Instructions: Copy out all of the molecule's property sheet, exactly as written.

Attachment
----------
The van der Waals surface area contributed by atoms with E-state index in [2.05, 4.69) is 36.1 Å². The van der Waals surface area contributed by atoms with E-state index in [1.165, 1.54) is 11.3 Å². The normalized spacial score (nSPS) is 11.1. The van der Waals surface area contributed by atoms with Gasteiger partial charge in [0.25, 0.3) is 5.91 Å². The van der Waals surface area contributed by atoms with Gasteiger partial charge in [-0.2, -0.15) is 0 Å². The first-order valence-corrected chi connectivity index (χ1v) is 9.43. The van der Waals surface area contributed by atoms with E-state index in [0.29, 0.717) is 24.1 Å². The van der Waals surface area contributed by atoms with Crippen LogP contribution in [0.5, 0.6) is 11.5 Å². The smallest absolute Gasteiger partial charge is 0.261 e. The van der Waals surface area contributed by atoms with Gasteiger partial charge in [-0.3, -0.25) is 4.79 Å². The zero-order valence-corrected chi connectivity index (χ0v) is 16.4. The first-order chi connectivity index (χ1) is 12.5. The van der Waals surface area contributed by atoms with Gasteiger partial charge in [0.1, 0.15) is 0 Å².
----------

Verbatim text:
The van der Waals surface area contributed by atoms with E-state index in [2.05, 4.69) is 36.1 Å². The van der Waals surface area contributed by atoms with E-state index in [1.165, 1.54) is 11.3 Å². The normalized spacial score (nSPS) is 11.1. The van der Waals surface area contributed by atoms with Gasteiger partial charge in [0.25, 0.3) is 5.91 Å². The van der Waals surface area contributed by atoms with Gasteiger partial charge in [-0.2, -0.15) is 0 Å². The first-order valence-corrected chi connectivity index (χ1v) is 9.43. The van der Waals surface area contributed by atoms with E-state index in [0.29, 0.717) is 24.1 Å². The van der Waals surface area contributed by atoms with Crippen LogP contribution in [0.5, 0.6) is 11.5 Å². The smallest absolute Gasteiger partial charge is 0.261 e. The van der Waals surface area contributed by atoms with Gasteiger partial charge in [-0.3, -0.25) is 4.79 Å². The zero-order valence-corrected chi connectivity index (χ0v) is 16.4. The first-order chi connectivity index (χ1) is 12.5. The van der Waals surface area contributed by atoms with Gasteiger partial charge in [0.1, 0.15) is 0 Å².